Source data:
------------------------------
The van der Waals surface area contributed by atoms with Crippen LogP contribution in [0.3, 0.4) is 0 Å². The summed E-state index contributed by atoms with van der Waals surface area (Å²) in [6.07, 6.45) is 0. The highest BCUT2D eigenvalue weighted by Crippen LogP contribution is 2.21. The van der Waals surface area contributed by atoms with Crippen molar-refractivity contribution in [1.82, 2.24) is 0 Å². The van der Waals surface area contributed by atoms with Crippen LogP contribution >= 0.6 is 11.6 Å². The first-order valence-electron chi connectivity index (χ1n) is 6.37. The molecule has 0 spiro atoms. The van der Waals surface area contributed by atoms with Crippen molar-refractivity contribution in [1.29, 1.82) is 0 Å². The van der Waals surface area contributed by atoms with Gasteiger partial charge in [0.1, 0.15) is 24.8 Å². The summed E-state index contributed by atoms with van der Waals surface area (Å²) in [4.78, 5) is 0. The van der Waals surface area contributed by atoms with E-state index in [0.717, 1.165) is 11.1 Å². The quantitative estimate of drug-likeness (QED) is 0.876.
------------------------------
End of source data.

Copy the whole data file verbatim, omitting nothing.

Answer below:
The van der Waals surface area contributed by atoms with Crippen LogP contribution in [0.3, 0.4) is 0 Å². The summed E-state index contributed by atoms with van der Waals surface area (Å²) in [6.07, 6.45) is 0. The highest BCUT2D eigenvalue weighted by Crippen LogP contribution is 2.21. The van der Waals surface area contributed by atoms with Crippen molar-refractivity contribution in [1.82, 2.24) is 0 Å². The van der Waals surface area contributed by atoms with Crippen LogP contribution >= 0.6 is 11.6 Å². The first-order valence-electron chi connectivity index (χ1n) is 6.37. The molecule has 0 spiro atoms. The van der Waals surface area contributed by atoms with Crippen molar-refractivity contribution in [1.29, 1.82) is 0 Å². The van der Waals surface area contributed by atoms with Gasteiger partial charge in [0.1, 0.15) is 24.8 Å². The summed E-state index contributed by atoms with van der Waals surface area (Å²) in [4.78, 5) is 0. The van der Waals surface area contributed by atoms with E-state index in [0.717, 1.165) is 11.1 Å². The quantitative estimate of drug-likeness (QED) is 0.876.